Want to master arm balancing but finding it challenging to get balanced? There are several points to check through when you come into an arm balance pose; stability of the hands and shoulders, core strength, placement of your body, and the courage to give it a go and trust in yourself.
Here are some tips to help you with your arm balancing technique.
Focus on grounding
Just like standing on one leg, with arm balancing you’ll struggle to find your balance if the parts where your body comes into contact with the earth aren’t firmly stable. Your initial setup is super important for everything else to fall into place, so ensure your hands are in the right place, your fingers are spread wide like starfish, and there’s even weight throughout each part of your hand (the fingers, base of the fingers, and the base of the palm).
Stabilise your shoulders
This is a step people often forget about. Don’t let your shoulders release tension – press the ground away from you strongly and find fullness across your upper back. Letting the shoulders shrug rather than stabilising them will put your shoulders at risk of injury and decrease your strength in the pose.
Stabilise your core
Brace through your belly to help bring a sense of lightness and ease to the posture. If your core isn’t activated, this can compromise your lower back and also make it very difficult to enter and sustain an arm balance.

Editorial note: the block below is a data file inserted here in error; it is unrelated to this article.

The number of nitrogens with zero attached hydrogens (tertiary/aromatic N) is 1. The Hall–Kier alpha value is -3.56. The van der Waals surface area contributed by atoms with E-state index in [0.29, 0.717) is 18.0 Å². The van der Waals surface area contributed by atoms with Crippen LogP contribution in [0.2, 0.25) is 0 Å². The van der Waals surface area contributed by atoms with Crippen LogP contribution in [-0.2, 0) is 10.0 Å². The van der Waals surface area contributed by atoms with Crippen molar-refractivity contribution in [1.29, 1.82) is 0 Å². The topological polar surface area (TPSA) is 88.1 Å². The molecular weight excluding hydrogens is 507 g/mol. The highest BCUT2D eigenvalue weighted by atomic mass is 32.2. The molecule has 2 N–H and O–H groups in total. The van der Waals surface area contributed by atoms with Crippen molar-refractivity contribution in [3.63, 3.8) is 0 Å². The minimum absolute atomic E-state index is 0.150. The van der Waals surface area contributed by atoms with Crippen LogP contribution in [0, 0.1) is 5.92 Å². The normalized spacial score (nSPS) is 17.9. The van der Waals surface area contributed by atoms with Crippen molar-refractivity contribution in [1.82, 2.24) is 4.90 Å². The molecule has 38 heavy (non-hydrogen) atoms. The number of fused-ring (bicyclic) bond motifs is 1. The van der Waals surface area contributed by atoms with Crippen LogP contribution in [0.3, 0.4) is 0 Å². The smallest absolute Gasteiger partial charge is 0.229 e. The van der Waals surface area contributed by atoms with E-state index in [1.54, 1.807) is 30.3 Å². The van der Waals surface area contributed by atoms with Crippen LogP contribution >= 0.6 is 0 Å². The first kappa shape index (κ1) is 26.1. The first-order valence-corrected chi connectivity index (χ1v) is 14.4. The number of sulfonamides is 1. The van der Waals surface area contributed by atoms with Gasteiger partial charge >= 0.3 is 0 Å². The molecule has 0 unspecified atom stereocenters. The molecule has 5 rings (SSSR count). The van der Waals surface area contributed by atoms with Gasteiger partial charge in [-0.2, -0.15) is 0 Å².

Another mistake people often make is to try to throw themselves suddenly into the final shape of a pose. Use your core strength to help ‘lift’ you into it, rather than using pure momentum.
Find your body placement
This is the physical part that usually takes the most practice. Figuring out where to put the rest of your body parts so that you don’t fall out of the pose! This comes with repetition, so make sure your body is adequately warmed up for the pose you’re about to attempt, then have a play around and experiment until things work.
If you’re attempting a pose like a handstand, you can perform them against the wall to help provide extra support if you need it. Remember that your body will always try to counterbalance, so for example, if you want to lift your feet off the ground in Bakasana (Crow Pose), your head will need to come forwards.
Fix your drishti
Your drishti, or eyegaze, is important as it helps you focus. If your eyegaze wanders around the room, your balance will begin to follow it. Depending on the arm balancing posture you’re attempting, choose a spot on the floor or opposite wall that doesn’t move, then fix your focus on it.
Many qualities that we practice in yoga on our mat can be fostered in physical asanas, or poses, then taken off our mat into the world. Arm balancing fosters courage, bravery and self-belief. Remember that even if you don’t manage to get into the full version of the pose, any time you work towards it, you’re getting stronger and braver, and learning along the way. It’s called a yoga ‘practice’, not yoga ‘perfect’, so you don’t have to get it right every time.